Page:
Smart Cities Take Root in Canada as Apps Learn to Improve Services
In 2014 the City of Surrey, B.C. launched Surrey Request, an app developed to field requests for service, including waste collection and road repair. The result? The city saves as much as $91,875 each year, a figure that’s expected to increase as residents acclimate to the automated service.
According to Sean Simpson, Surrey’s Director, Information Technology, in-person requests cost the city $9 per transaction while a phone calls cost $4.50. In contrast, a request sent through Surrey Request costs as little as $0.25. The self-serve channel now handles 15 percent of the 70,000 requests it receives annually.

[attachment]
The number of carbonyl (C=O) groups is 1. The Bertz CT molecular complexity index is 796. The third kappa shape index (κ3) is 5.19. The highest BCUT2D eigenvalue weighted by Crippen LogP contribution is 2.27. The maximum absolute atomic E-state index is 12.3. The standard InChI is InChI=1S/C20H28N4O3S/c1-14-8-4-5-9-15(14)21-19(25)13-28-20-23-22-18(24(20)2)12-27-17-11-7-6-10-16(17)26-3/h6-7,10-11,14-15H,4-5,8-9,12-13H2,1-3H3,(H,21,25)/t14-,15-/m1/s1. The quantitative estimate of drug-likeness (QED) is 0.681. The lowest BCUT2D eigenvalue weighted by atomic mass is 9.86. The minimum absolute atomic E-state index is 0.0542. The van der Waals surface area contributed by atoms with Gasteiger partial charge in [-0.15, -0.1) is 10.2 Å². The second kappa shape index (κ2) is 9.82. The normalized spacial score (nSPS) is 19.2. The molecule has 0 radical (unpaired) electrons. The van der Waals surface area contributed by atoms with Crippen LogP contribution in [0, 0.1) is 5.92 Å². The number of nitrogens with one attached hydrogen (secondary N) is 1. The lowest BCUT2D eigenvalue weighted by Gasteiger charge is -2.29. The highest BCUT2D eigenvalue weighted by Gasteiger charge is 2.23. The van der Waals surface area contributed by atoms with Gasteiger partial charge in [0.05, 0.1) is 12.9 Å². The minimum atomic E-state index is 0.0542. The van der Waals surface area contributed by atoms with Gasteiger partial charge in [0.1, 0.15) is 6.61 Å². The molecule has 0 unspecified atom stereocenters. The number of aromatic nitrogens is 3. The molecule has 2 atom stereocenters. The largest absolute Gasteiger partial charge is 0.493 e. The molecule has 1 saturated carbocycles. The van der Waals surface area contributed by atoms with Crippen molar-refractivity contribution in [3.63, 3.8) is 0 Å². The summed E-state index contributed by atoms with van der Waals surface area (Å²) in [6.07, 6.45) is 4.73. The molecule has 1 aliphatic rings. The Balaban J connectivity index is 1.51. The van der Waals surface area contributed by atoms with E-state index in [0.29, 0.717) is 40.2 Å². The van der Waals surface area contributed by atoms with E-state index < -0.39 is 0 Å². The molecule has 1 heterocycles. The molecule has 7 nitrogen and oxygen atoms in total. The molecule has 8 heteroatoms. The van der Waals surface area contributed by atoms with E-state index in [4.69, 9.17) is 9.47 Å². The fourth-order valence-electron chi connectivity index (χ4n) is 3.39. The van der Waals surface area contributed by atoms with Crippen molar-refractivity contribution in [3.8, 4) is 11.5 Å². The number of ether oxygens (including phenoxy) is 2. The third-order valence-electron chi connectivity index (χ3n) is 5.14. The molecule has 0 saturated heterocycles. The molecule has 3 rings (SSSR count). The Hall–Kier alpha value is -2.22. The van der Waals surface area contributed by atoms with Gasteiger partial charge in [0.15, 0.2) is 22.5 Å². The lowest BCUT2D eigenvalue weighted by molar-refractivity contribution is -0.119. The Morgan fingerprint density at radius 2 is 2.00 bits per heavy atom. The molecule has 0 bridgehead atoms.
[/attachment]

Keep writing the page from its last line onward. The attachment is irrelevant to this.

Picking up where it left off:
Surrey took its smart city initiatives a step further when they partnered with tech startup Purple Forge last year to pilot the company’s Powered by IBM Watson solution. Available through the ‘My Surrey’ mobile and web apps that residents use to gather city information, including government services and job opportunities, the solution will further reduce Surrey’s reliance on telephone-based services.
The app uses IBM Watson’s advanced cognitive and natural language capabilities to answer residents’ questions about city services. Now, Surrey residents can hit the app and ask it, for example, how to contact animal control in the event that a cougar wanders into someone’s back yard. My Surrey will then reply with an email address and a phone number.